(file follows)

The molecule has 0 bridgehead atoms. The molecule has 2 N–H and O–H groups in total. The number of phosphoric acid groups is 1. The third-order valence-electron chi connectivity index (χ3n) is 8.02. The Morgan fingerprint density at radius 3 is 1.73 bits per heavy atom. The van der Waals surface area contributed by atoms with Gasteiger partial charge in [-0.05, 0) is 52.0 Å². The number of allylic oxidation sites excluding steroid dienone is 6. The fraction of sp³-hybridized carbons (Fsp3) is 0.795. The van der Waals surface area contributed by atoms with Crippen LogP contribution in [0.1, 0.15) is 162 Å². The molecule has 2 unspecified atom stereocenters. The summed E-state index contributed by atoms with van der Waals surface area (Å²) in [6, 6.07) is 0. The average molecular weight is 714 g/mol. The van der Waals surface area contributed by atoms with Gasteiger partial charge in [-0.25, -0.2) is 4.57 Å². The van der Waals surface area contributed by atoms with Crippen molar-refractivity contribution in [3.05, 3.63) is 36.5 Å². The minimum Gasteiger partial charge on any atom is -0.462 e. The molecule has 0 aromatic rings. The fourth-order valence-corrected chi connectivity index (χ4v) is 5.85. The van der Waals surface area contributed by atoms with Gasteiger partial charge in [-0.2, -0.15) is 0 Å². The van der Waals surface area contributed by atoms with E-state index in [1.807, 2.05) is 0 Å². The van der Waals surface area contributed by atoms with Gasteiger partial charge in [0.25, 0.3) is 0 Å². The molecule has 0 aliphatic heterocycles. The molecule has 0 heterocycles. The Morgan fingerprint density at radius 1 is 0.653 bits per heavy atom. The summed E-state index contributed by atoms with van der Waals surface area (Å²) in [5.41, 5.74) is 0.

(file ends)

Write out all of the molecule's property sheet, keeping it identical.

The molecule has 0 bridgehead atoms. The molecule has 2 N–H and O–H groups in total. The number of phosphoric acid groups is 1. The third-order valence-electron chi connectivity index (χ3n) is 8.02. The Morgan fingerprint density at radius 3 is 1.73 bits per heavy atom. The van der Waals surface area contributed by atoms with Gasteiger partial charge in [-0.05, 0) is 52.0 Å². The number of allylic oxidation sites excluding steroid dienone is 6. The fraction of sp³-hybridized carbons (Fsp3) is 0.795. The van der Waals surface area contributed by atoms with Crippen LogP contribution in [0.1, 0.15) is 162 Å². The molecule has 2 unspecified atom stereocenters. The summed E-state index contributed by atoms with van der Waals surface area (Å²) in [6, 6.07) is 0. The average molecular weight is 714 g/mol. The van der Waals surface area contributed by atoms with Gasteiger partial charge in [-0.25, -0.2) is 4.57 Å². The van der Waals surface area contributed by atoms with Crippen molar-refractivity contribution in [3.05, 3.63) is 36.5 Å². The minimum Gasteiger partial charge on any atom is -0.462 e. The molecule has 0 aromatic rings. The fourth-order valence-corrected chi connectivity index (χ4v) is 5.85. The van der Waals surface area contributed by atoms with Gasteiger partial charge in [-0.2, -0.15) is 0 Å². The van der Waals surface area contributed by atoms with E-state index in [1.807, 2.05) is 0 Å². The van der Waals surface area contributed by atoms with Gasteiger partial charge in [0.25, 0.3) is 0 Å². The molecule has 0 aliphatic heterocycles. The molecule has 0 heterocycles. The Morgan fingerprint density at radius 1 is 0.653 bits per heavy atom. The summed E-state index contributed by atoms with van der Waals surface area (Å²) in [5.41, 5.74) is 0.